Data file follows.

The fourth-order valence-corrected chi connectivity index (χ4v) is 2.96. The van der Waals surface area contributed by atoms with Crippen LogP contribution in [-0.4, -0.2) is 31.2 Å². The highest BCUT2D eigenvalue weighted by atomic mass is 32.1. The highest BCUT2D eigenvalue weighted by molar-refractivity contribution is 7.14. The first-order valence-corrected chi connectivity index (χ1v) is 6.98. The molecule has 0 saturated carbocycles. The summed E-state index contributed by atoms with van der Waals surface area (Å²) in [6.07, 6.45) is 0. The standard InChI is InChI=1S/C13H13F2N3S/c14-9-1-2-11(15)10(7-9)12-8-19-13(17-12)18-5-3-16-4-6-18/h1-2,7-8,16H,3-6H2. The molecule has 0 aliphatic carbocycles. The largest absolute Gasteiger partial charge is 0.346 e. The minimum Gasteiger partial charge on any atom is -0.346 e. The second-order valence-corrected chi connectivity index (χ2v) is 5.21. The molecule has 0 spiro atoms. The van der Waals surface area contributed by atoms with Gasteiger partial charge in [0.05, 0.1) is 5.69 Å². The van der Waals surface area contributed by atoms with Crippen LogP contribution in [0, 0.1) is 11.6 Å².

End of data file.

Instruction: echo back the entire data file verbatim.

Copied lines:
The fourth-order valence-corrected chi connectivity index (χ4v) is 2.96. The van der Waals surface area contributed by atoms with Crippen LogP contribution in [-0.4, -0.2) is 31.2 Å². The highest BCUT2D eigenvalue weighted by atomic mass is 32.1. The highest BCUT2D eigenvalue weighted by molar-refractivity contribution is 7.14. The first-order valence-corrected chi connectivity index (χ1v) is 6.98. The molecule has 0 saturated carbocycles. The summed E-state index contributed by atoms with van der Waals surface area (Å²) in [6.07, 6.45) is 0. The standard InChI is InChI=1S/C13H13F2N3S/c14-9-1-2-11(15)10(7-9)12-8-19-13(17-12)18-5-3-16-4-6-18/h1-2,7-8,16H,3-6H2. The molecule has 0 aliphatic carbocycles. The largest absolute Gasteiger partial charge is 0.346 e. The minimum Gasteiger partial charge on any atom is -0.346 e. The second-order valence-corrected chi connectivity index (χ2v) is 5.21. The molecule has 0 spiro atoms. The van der Waals surface area contributed by atoms with Gasteiger partial charge in [0.05, 0.1) is 5.69 Å². The van der Waals surface area contributed by atoms with Crippen LogP contribution in [0, 0.1) is 11.6 Å².